Throwbacks invite memories that we’d rather set aside. However, some spark our inner child or simply bring out fond memories for us to linger. The movie Classic Again is a simple love story that helps us rekindle our own version of first love.
The Thai version of Classic Again is 2020 remake of the 2003 Korean Drama entitled The Classic. Though the Thai version remained faithful from the original timelines of the 1970s and 2000s, the Thai variety added details to make their own film unique in its own right. Like so, the remake enticed viewers to look forward for something to watch other than the story that was laid down by the original version. Surely, the parallel love stories of the mother and her daughter – from both Korean and Thai versions – truly captivate the audiences’ hearts.
Through flashbacks, the film will lead its viewers from both the past and the present. The non-linear narrative grips the audience as we travel in time to discover a similar fate of a daughter and her mother’s lost love.
Bota (Ranchrawee Uakoolwarawut) plays the lead role of the film. In the beginning, she’s captivated by the boy next door appeal of Non (Thitipoom Techaapaikhun). Bota suppressed her feelings for Non. By contrast, her friend named Poppy (Meiko Chonnikan Netjui), showed more of her affection for Non. Eventually, Poppy asked Bota to write a play wherein Non will star as the leading man while Poppy will play as the love interest. Bota did write the story that was eventually produced in a theater play. Though Bota felt uncomfortable with the situation, she pressed on and continued to hide her feelings.
A sudden twist of fate led Bota to discover something from her mother’s past – in particular, a photo of her mother’s first love. Ranchrawee Uakoolwarawut also played as the younger version of Bota’s mother named Dalah. In one short escapade, Dalah falls for a handsome but poor boy named Kajorn (Thitipoom Techaapaikhun). As teasing as the present timeline, Kajorn’s friend, Tanil (Tong Samitpong Sakulpongchai), also had feelings for Dalah. Tanil asked Kajorn to write love letters for Dalah – a parallel to the circumstances of the present timeline.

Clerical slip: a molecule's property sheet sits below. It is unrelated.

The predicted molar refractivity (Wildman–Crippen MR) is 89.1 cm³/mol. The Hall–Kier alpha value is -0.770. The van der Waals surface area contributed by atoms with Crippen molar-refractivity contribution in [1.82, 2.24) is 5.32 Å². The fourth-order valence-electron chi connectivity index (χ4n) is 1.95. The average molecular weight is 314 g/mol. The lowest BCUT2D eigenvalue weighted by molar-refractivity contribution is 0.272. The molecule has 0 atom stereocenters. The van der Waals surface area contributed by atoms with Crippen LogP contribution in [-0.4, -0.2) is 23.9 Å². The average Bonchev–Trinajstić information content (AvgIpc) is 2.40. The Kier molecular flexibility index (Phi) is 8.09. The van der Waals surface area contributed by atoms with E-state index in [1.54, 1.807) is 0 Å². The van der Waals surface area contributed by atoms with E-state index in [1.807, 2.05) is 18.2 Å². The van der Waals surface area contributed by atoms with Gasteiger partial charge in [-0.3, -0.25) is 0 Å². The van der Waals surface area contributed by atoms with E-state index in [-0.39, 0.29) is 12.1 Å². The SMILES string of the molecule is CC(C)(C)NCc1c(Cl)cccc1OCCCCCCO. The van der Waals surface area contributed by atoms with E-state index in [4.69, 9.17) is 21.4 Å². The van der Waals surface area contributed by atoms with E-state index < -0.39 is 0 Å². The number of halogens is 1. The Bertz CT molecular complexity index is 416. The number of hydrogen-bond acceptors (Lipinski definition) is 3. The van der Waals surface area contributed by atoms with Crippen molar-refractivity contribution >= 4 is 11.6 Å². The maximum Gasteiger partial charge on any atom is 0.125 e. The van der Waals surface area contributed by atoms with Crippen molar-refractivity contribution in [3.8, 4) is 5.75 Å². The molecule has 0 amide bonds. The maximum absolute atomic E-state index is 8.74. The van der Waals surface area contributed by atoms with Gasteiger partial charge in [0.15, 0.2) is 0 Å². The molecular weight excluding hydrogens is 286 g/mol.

The tragic end of Dalah’s love story almost mirrored her daughter’s fate. Somehow, there were certain crucial moments that differed their love stories that will be revealed in the end.
A personal verdict
The story is neither a mind-blowing tale nor a unique concept. Fairly, it was a feel good flick that superimposed itself into dark messages of familial and teenage peer pressure. Considering that the story was borrowed by the Thais from the Koreans, we can see how challenging things can get when our family and friends step in the picture of our love affair especially in the context of Asian societies. These complexities often hurt us the most without anybody’s consideration.
The movie can also attract its viewers to question their own self experiences by relating to the characters. Thus, in my book, the movie was captivating enough to sit around and to binge-watch without the hassle of feeling empty after the film. In addition, the whole movie’s cinematography had its ease that will keep you wanting for more. Though, in totality, I have reservations with the overuse of water as an element of conveying the story. Still, it was worthwhile. So if you want an alternative love story to sit on, Classic Again should land on your bucket list of laid back Asian drama movies.